The signalling here was initially controlled by a cabin positioned just beyond the northern end of the "up" island. Alterations were made on the advent of the East London Line (ELL) at the site in 1876, which saw a new larger SER-designed signal box come into use 200 yards north of the existing cabin, located upon the side of the embankment, west of the running lines. The ELL made connections with the SER route on both "up" and "down" sides of the layout, beyond the northern ends of the platforms. The 1876 engineering works at New Cross were substantial: an additional single line for ELL trains was laid on the "down" side, parallel with the existing running lines, which involved obliterating a street of seventeen Victorian houses. The embankment immediately north of the platforms was widened to permit an increase in the number of parallel tracks from four to six. The "down" side platform was lengthened at its London end by 170-feet, to accommodate a bay at its rear for use by ELL services, and the canopy was extended by a substantial 250-feet in the same direction, the latter being built to the SER’s attractive clover-patterned valance design. Alongside the bay line existed a turntable and run-a-round loop, for exclusive use by ELL engines, in addition to a locomotive siding – the latter was flanked to its east by a water tower and coal staith. New offices were erected behind both "up" and "down" side platforms, in the SER’s customary yellow brickwork, and the station became host to no less than seven platform faces. A Liverpool Street to Addiscombe service started calling at New Cross from 1st April 1880.

Electrification of the ELL was swift, and a full electric service commenced on 30th March 1913, which saw further structural works at New Cross. Both turntable and run-a-round loop were abolished, and removal of the former permitted the bay platform and canopy to be widened at their southern ends. It was at this time that the ELL platform face was segregated from the SER surface by metal railings. "Up" and "down" island platforms were also extended northwards. Electrification saw the cessation of through working between the networks of the GER (Great Eastern Railway), LB&SCR, and SER. It is worth noting that the "up" side connecting spur between ELL and SE&CR metals was not electrified.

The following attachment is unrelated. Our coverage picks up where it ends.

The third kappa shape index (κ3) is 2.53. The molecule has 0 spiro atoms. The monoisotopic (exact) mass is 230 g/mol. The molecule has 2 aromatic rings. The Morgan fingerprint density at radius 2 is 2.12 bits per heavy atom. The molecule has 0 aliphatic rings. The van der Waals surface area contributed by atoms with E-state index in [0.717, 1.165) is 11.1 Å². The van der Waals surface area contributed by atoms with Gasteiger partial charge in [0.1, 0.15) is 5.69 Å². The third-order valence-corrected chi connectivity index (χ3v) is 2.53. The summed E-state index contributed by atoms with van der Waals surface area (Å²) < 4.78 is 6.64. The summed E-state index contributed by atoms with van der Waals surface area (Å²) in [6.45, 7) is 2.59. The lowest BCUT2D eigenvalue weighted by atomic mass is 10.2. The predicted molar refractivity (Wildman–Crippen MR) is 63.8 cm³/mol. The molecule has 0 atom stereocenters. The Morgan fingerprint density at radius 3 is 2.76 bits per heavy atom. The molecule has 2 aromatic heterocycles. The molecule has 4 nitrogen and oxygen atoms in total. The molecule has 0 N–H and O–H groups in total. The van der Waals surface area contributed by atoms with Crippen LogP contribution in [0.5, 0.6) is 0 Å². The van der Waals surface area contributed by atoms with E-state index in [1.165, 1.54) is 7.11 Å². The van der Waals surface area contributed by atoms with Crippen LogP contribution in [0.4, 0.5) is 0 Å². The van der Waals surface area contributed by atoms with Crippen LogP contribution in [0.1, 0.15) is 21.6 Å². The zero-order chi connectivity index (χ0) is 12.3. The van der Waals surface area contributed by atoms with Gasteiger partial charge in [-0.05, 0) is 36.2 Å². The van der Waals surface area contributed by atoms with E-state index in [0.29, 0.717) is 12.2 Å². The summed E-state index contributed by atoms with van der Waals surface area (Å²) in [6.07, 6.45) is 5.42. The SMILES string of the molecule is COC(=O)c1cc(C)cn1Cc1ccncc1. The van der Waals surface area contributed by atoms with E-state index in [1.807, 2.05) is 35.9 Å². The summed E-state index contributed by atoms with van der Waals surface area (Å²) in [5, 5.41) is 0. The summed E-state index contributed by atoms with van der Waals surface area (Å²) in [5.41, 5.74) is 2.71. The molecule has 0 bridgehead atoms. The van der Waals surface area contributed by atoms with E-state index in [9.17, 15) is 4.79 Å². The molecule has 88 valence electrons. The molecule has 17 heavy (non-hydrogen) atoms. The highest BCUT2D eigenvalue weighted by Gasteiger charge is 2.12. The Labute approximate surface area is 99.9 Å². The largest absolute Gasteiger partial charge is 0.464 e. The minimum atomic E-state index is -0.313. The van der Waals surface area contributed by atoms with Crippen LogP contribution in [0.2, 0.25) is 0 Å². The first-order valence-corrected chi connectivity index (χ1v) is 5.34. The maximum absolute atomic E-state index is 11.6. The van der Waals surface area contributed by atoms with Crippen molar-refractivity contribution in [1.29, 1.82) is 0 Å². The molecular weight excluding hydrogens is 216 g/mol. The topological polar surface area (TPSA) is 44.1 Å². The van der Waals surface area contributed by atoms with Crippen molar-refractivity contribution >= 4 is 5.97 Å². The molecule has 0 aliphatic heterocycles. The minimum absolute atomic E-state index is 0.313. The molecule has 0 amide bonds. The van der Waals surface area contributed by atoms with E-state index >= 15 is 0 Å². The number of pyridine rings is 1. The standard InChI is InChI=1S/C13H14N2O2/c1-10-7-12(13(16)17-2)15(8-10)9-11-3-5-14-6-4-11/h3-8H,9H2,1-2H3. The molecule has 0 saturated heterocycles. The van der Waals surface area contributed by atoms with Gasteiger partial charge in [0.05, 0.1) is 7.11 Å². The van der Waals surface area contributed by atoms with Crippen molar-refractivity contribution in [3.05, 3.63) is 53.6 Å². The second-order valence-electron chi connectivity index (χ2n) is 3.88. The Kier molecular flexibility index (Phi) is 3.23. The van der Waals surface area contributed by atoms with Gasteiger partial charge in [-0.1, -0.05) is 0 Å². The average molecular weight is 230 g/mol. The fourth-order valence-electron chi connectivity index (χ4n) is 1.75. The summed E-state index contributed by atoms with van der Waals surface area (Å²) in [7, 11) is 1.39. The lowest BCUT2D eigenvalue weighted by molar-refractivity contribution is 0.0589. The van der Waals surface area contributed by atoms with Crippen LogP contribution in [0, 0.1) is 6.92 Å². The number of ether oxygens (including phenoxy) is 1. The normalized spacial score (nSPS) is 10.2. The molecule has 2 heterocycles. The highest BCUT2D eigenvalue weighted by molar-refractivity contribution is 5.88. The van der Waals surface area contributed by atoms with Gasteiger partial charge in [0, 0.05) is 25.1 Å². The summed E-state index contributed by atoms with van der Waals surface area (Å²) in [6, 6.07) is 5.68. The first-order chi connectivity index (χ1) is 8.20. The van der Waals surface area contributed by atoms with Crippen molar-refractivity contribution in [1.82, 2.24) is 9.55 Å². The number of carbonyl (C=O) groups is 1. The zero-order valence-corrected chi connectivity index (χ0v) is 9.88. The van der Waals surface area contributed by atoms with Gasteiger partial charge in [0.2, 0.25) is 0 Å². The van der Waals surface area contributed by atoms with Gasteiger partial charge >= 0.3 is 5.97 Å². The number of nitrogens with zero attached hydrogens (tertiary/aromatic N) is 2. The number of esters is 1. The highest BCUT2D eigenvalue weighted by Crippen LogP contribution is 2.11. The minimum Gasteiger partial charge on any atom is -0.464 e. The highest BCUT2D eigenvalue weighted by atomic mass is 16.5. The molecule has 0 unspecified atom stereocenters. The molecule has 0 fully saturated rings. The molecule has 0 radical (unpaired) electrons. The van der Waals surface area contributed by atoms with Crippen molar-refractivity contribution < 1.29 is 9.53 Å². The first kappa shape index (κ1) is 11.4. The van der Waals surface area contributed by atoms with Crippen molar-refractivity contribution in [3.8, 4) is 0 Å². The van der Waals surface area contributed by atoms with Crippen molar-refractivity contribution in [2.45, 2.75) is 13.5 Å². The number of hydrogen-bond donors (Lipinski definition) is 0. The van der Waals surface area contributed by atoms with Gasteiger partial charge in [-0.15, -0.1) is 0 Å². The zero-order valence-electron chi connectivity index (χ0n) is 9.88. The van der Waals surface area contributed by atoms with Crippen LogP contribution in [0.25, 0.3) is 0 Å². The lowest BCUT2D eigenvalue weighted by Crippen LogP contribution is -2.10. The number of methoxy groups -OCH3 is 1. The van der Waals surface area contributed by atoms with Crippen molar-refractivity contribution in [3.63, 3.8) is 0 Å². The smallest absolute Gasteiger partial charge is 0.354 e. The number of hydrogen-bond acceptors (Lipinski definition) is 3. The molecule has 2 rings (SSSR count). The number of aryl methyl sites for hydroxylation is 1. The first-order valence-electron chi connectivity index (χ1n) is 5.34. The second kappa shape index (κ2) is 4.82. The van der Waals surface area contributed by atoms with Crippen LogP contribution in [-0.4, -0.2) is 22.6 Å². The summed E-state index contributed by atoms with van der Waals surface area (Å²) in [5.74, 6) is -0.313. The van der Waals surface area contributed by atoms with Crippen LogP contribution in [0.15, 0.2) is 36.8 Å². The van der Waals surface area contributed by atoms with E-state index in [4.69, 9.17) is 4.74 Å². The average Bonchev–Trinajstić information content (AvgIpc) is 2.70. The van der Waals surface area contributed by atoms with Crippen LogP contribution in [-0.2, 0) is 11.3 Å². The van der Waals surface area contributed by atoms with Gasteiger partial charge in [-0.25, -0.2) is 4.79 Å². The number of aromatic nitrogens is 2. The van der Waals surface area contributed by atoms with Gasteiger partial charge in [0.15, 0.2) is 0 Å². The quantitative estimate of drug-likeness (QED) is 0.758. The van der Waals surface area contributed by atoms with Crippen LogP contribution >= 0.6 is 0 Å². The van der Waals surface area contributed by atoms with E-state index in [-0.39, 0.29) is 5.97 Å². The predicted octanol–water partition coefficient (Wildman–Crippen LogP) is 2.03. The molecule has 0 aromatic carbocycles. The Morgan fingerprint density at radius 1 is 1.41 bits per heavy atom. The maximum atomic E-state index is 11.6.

New Cross: SE&CR

Track layout of SE&CR station, including connections with the electrified East London Line. Drawn by David Glasspool


A southward view in 1967 shows the state of affairs prior to "Operation London Bridge", which involved abolishing the island platforms in view to drive additional lines through the station. London Transport "Q" stock is seen in the East London Line bay platform on the left. © David Glasspool Collection

4th April 1972

A classic 1972 photograph depicts a scene wholly unrecognisable from today, as "Hastings" DEMU No. 1037 is seen passing through non-stop, heading towards the Tonbridge Cut-Off Line. On the far right of this Hither Green-bound view, we see the site once occupied by the western-most side platform. The photograph is taken from the "up" island: all platforms in view were demolished during the London Bridge re-signalling works. In the background can be seen the SER's "high-level" station building, whilst in abundance are the concrete bracket lampposts of BR(S). The concrete fencing on the far left indicates the disused platform face of the "down" island, of which a single track laid behind. © David Glasspool Collection